Screen-detected mucinous breast carcinoma: potential for delayed diagnosis

R. Dhillon, P. Depree, C. Metcalf, Liz Wylie

    Research output: Contribution to journalArticle

    30 Citations (Scopus)

    Abstract

    AIM: To describe the imaging features of 34 screen-detected mucinous carcinomas lesions.MATERIALS AND METHODS: The BreastScreen Western Australia (WA) database between January 1991 and December 2003 was searched. During this period, 214,507 women were screened and 2745 cases of invasive carcinoma and 45 cases of mucinous carcinoma were recorded. Case notes, radiology films and pathology reports of patients with mucinous carcinoma were reviewed. Thirty-four radiotogicatly detected pure mucinous carcinomas are described.RESULTS: Of the pure mucinous carcinomas, the average age at diagnosis was 65 years (range 48-82 years), which was higher than that of other women with breast cancer (average age 60 years) screened at BreastScreen WA. Characteristic mammographic features of mucinous carcinoma are well-circumscribed masses with lobulated margins (26/34). Only 39% (11/28) of tumours were detected at ultrasound, as the smatter Lesions less than 15 mm in diameter were often isoechoic with normal fat. Where histological grade was reported at excision, most (25/26) were tow to medium-grade tumours (Bloom, Richardson and Elston grade I and II). A significant number of lesions (13/34) were evident on the previous screening examination where they were misinterpreted as benign lesions. However, none of these cases had positive axitlary lymph nodes at final diagnosis.CONCLUSION: Although mammographically benign appearances of mucinous carcinoma caused a delay in diagnosis in 38% of the present cases, mucinous breast carcinomas have a favourable prognosis, as they are often tow-grade tumours and rarely metastasize. Delay in diagnosis for these tumours in a screening programme may not lead to a significant adverse outcome for most women. (c) 2005 The Royal College of Radiologists. Published by Elsevier Ltd. All. rights reserved.
    Original languageEnglish
    Pages (from-to)423-430
    JournalClinical Radiology
    Volume61
    DOIs
    Publication statusPublished - 2006

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    Mucinous Adenocarcinoma
    Delayed Diagnosis
    Breast Neoplasms
    Western Australia
    Neoplasms
    Radiology
    Lymph Nodes
    Fats
    Databases
    Pathology
    Carcinoma

    Cite this

    Dhillon, R. ; Depree, P. ; Metcalf, C. ; Wylie, Liz. / Screen-detected mucinous breast carcinoma: potential for delayed diagnosis. In: Clinical Radiology. 2006 ; Vol. 61. pp. 423-430.
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    title = "Screen-detected mucinous breast carcinoma: potential for delayed diagnosis",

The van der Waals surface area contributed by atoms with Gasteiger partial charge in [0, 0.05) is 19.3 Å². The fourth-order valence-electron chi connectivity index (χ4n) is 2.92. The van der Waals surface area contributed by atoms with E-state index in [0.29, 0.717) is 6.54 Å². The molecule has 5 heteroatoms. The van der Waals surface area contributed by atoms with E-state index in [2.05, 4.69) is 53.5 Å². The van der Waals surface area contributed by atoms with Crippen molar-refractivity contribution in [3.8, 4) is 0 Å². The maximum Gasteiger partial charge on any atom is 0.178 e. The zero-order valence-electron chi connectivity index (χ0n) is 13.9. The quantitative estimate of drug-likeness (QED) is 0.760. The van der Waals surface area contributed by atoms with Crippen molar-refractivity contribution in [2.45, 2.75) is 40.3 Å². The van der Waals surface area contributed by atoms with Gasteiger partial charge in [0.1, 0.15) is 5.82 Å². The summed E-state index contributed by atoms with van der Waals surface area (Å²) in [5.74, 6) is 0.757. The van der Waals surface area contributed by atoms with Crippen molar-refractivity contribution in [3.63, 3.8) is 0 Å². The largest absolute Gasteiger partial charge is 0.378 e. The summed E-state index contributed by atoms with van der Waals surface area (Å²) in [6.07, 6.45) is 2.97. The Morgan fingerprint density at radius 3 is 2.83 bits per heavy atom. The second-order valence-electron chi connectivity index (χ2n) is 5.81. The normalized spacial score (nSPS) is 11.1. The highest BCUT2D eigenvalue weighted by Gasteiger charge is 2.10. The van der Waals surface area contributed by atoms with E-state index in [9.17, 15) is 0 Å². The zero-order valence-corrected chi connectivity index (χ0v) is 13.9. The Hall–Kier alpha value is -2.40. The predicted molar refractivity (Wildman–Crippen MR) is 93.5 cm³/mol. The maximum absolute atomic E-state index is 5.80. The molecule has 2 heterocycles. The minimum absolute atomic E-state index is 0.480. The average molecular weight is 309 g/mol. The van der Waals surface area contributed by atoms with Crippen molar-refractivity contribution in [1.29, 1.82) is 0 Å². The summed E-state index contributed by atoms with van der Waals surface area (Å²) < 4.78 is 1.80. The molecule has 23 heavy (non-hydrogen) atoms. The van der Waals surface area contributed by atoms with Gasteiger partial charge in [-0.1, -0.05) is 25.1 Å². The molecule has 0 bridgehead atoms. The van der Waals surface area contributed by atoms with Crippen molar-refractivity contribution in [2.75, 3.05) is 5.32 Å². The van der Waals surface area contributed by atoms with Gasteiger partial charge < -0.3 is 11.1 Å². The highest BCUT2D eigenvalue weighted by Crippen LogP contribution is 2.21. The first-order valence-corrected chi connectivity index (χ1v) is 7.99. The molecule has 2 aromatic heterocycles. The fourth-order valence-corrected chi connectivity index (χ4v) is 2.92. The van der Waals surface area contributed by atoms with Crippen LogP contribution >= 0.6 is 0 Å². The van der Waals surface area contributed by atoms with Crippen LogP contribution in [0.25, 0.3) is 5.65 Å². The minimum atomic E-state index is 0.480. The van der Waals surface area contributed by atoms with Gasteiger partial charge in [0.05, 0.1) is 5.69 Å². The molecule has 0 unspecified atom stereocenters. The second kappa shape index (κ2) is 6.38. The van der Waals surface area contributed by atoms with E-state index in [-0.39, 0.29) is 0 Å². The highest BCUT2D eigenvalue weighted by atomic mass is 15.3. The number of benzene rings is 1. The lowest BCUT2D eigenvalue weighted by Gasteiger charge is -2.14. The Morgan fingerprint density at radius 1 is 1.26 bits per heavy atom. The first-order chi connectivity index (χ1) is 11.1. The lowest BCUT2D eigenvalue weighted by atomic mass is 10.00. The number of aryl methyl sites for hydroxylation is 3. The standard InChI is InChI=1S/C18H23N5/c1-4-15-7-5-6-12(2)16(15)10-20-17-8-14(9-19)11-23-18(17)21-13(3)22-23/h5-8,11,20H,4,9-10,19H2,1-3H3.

abstract = "AIM: To describe the imaging features of 34 screen-detected mucinous carcinomas lesions.MATERIALS AND METHODS: The BreastScreen Western Australia (WA) database between January 1991 and December 2003 was searched. During this period, 214,507 women were screened and 2745 cases of invasive carcinoma and 45 cases of mucinous carcinoma were recorded. Case notes, radiology films and pathology reports of patients with mucinous carcinoma were reviewed. Thirty-four radiotogicatly detected pure mucinous carcinomas are described.RESULTS: Of the pure mucinous carcinomas, the average age at diagnosis was 65 years (range 48-82 years), which was higher than that of other women with breast cancer (average age 60 years) screened at BreastScreen WA. Characteristic mammographic features of mucinous carcinoma are well-circumscribed masses with lobulated margins (26/34). Only 39{\%} (11/28) of tumours were detected at ultrasound, as the smatter Lesions less than 15 mm in diameter were often isoechoic with normal fat. Where histological grade was reported at excision, most (25/26) were tow to medium-grade tumours (Bloom, Richardson and Elston grade I and II). A significant number of lesions (13/34) were evident on the previous screening examination where they were misinterpreted as benign lesions. However, none of these cases had positive axitlary lymph nodes at final diagnosis.CONCLUSION: Although mammographically benign appearances of mucinous carcinoma caused a delay in diagnosis in 38{\%} of the present cases, mucinous breast carcinomas have a favourable prognosis, as they are often tow-grade tumours and rarely metastasize. Delay in diagnosis for these tumours in a screening programme may not lead to a significant adverse outcome for most women. (c) 2005 The Royal College of Radiologists. Published by Elsevier Ltd. All. rights reserved.",